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U.S. energy secretary criticized by advocacy groups for ‘redlining’ comment

FILE PHOTO: U.S. Secretary of Energy Dan Brouillette speaks with journalists during a roundtable in Rio de Janeiro, Brazil February 2, 2020. REUTERS/Pilar Olivares/File Photo

WASHINGTON (Reuters) – Liberal groups criticized U.S. Energy Secretary Dan Brouillette on Tuesday for a comment they interpreted as comparing the reluctance of some banks to finance fossil fuels projects with discrimination against minorities.

The environmental advocacy group League of Conservation Voters (LCV) and consumer rights group Public Citizen both called for Brouillette to resign over comments in an interview with Axios on Monday.

Energy Department spokeswoman Shaylyn Hynes labeled those calls “ridiculous” and said Brouillette has “zero tolerance for discrimination of any type, and he was not in any way equating the plight of minority communities to that of energy companies.”

Brouillette, who once worked for the financial services company USAA, was quoted as saying by Axios that the refusal of some banks to finance drilling in the Arctic was a form of “redlining”.

Redlining occurred when banks and insurers historically refused loans and policies in wide swathes of cities with high concentrations of minorities, greatly reducing opportunities for people there to own homes and businesses.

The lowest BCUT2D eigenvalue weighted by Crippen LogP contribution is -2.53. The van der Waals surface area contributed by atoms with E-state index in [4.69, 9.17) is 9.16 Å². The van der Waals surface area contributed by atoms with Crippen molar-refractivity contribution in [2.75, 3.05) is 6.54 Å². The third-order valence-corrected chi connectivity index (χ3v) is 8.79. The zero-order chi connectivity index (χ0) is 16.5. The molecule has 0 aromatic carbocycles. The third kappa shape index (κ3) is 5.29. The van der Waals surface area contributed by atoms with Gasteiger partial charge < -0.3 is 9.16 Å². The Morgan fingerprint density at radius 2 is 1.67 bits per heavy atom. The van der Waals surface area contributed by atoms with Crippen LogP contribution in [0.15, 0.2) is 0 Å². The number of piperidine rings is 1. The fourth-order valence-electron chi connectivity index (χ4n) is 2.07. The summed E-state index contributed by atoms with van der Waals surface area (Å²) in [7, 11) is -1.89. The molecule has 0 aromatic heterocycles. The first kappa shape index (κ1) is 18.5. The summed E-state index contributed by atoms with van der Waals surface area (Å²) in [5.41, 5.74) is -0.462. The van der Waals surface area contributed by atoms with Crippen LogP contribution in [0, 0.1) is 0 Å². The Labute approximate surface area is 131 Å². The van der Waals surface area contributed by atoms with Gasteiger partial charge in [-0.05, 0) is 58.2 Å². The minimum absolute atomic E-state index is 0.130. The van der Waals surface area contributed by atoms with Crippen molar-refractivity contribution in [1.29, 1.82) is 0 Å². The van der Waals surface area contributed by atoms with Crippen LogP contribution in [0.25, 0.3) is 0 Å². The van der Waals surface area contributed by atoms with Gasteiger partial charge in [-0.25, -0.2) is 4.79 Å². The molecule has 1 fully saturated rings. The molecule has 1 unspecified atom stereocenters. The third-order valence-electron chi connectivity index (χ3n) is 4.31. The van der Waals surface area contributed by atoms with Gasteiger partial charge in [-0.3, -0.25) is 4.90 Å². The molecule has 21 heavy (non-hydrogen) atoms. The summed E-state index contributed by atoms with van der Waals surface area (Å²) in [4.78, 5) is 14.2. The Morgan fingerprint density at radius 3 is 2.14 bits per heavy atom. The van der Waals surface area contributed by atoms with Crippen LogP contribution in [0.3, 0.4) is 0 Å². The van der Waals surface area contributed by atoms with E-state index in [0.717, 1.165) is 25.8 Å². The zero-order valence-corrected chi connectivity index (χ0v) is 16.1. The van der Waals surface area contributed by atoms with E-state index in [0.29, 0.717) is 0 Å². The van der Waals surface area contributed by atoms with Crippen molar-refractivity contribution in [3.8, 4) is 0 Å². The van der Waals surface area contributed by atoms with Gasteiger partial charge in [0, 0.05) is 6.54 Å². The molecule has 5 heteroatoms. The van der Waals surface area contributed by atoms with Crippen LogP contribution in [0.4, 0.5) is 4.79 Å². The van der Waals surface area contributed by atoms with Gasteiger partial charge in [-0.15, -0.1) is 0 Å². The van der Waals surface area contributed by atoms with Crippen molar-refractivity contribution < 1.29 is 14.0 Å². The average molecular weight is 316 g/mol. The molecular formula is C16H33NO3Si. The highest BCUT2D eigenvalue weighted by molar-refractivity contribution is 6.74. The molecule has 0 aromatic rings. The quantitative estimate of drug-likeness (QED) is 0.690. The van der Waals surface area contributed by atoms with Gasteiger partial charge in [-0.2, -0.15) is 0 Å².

“Redlining is the term used all throughout those debates,” Brouillette told Axios. “We didn’t want banks redlining certain parts of the country. We don’t want that here. I do not think banks should be redlining our oil and gas investment across the country.”

LCV President Gene Karpinski said the comments “completely dismiss the experience black communities had and have with discriminatory lending practices.”

The Trump administration has sought to open more federal lands to drilling, including the Arctic National Wildlife Reserve, which environmental groups have called one of the world’s last remaining pristine places.

Brouillette has also said the Trump administration is seeking to help the drilling industry weather the economic fallout of the novel coronavirus in part by barring lenders from discriminating against the industry.

Reporting by Timothy Gardner; editing by Richard Valdmanis and Grant McCool

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